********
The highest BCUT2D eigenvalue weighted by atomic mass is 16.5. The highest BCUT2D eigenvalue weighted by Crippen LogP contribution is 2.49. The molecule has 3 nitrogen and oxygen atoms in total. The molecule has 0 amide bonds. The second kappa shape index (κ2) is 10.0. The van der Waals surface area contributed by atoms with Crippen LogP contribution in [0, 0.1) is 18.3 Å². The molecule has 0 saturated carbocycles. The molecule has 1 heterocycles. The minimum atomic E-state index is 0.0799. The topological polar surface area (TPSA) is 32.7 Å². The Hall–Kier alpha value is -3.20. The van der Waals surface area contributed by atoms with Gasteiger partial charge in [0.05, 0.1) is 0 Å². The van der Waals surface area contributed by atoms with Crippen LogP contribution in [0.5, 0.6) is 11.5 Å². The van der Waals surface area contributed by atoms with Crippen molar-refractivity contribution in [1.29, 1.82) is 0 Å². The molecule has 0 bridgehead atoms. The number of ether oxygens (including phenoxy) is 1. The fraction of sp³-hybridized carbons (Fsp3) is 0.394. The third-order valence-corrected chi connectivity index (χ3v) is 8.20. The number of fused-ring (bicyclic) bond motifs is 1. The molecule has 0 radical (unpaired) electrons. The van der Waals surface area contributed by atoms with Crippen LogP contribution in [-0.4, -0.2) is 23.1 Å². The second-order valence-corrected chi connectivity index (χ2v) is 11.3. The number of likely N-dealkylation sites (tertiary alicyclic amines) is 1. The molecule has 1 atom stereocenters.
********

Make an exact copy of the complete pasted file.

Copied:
The highest BCUT2D eigenvalue weighted by atomic mass is 16.5. The highest BCUT2D eigenvalue weighted by Crippen LogP contribution is 2.49. The molecule has 3 nitrogen and oxygen atoms in total. The molecule has 0 amide bonds. The second kappa shape index (κ2) is 10.0. The van der Waals surface area contributed by atoms with Crippen LogP contribution in [0, 0.1) is 18.3 Å². The molecule has 0 saturated carbocycles. The molecule has 1 heterocycles. The minimum atomic E-state index is 0.0799. The topological polar surface area (TPSA) is 32.7 Å². The Hall–Kier alpha value is -3.20. The van der Waals surface area contributed by atoms with Gasteiger partial charge in [0.05, 0.1) is 0 Å². The van der Waals surface area contributed by atoms with Crippen LogP contribution in [0.5, 0.6) is 11.5 Å². The van der Waals surface area contributed by atoms with Crippen molar-refractivity contribution in [1.29, 1.82) is 0 Å². The molecule has 0 bridgehead atoms. The number of ether oxygens (including phenoxy) is 1. The fraction of sp³-hybridized carbons (Fsp3) is 0.394. The third-order valence-corrected chi connectivity index (χ3v) is 8.20. The number of fused-ring (bicyclic) bond motifs is 1. The molecule has 0 radical (unpaired) electrons. The van der Waals surface area contributed by atoms with Crippen LogP contribution in [-0.4, -0.2) is 23.1 Å². The second-order valence-corrected chi connectivity index (χ2v) is 11.3. The number of likely N-dealkylation sites (tertiary alicyclic amines) is 1. The molecule has 1 atom stereocenters.